• How can exercise help my kids sleep better?
    • How can exercise help my kids sleep better?

      Posted on July 28, 2015

      Two of the chief concerns that parents often have about their children are that they aren’t getting enough exercise, and that they aren’t sleeping well. Sleep and exercise might be two activities that are poles apart, but they actually help each

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    • Signs of heart disease present in obese children
    • Signs of heart disease present in obese children

      Posted on July 29, 2012

      According to a study published in Archives of Disease in Childhood journal, two thirds of obese children exhibit a problem with their health which is a contributor to heart disease. High cholesterol, blood sugar and high blood pressure may already be present by 12 years of age.

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    • Childhood obesity affected by TV habits
    • Childhood obesity affected by TV habits

      Posted on July 19, 2012

      A recent study from Canada has shown that the number of hours spent watching TV between two years and four years old can have a detrimental effect on the size of a child’s waistline by the age of 10. The study, which was published in a BioMed Central journal, looked at the television habits of 1,314 children. One extra hour of TV viewing each week at age four could affect the muscle fitness of a child aged 10 and also increase the size of their waste by half a millimetre.

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  • Childhood obesity reaches critical levels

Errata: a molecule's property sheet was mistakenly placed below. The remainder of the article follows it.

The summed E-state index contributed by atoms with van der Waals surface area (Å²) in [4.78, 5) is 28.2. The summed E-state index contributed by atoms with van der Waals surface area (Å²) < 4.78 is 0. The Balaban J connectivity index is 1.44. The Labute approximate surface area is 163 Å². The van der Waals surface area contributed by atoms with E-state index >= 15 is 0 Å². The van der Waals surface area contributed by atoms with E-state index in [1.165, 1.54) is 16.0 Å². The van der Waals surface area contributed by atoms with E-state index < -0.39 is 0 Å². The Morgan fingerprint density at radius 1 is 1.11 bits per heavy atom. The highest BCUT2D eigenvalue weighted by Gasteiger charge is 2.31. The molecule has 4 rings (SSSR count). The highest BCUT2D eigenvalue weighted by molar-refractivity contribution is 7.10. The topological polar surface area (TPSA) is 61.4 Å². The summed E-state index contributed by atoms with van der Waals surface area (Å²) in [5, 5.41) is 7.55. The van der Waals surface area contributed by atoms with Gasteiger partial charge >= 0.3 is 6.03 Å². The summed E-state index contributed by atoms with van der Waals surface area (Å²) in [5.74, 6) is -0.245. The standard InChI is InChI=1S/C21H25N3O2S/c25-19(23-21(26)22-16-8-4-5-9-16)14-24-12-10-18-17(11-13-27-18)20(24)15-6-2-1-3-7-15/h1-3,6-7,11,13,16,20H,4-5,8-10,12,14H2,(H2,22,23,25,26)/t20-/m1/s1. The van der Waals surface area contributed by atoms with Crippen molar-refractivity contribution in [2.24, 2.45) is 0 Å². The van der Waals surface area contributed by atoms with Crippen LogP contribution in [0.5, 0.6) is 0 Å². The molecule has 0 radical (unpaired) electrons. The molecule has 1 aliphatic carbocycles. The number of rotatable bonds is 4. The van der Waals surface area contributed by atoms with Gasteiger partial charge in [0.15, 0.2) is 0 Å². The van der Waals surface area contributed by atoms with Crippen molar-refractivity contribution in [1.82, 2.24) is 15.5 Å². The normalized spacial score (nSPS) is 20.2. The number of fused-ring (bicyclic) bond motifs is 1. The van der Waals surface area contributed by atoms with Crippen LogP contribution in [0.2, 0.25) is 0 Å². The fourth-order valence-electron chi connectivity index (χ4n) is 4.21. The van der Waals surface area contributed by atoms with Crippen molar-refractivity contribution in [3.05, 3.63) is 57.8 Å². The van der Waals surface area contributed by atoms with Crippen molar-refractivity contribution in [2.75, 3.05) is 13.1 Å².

Filed under: Obesity — Posted by: Linda on December 27, 2011

    The latest data released by the National Health Service reveals an alarming increase in childhood obesity among children at primary school. Figures provided by the National Child Measurement Programme show that a third of children leaving primary school are either overweight or obese.

    The NCMP used data gathered from a study of more than a million school age children, revealing that the number of overweight or obese children has risen. In 2010-11, the number of children who were classed as obese at the age of 10 or 11 years old had increased by 0.3 percent, taking the figure to 19 percent. In 2006-07, the figure stood at 17.5 percent.

    However, on a more positive note the NCMP has indicated that the number of children in reception class, aged four or five years who are classed as obese has dropped to 9.4 percent from the 2009-10 figure of 9.8 percent. The report indicates that more boys are overweight or obese than girls, with 34.9 percent of boys aged 10 and 11 being affected. Children who come from areas which are deprived or less privileged were also more likely to suffer from rising rates of childhood obesity.

    Diane Abbott, the shadow public health minister has demanded action against the rising culture of “chips and PlayStation 3” believing that the government aren’t doing enough to tackle the problem of child obesity. The chief research officer for MEND (Mind, Exercise, Nutrition…Do It), Paul Sacher said:

    “It is hugely concerning that not nearly enough is being done to turn the tide on this very serious health epidemic.”

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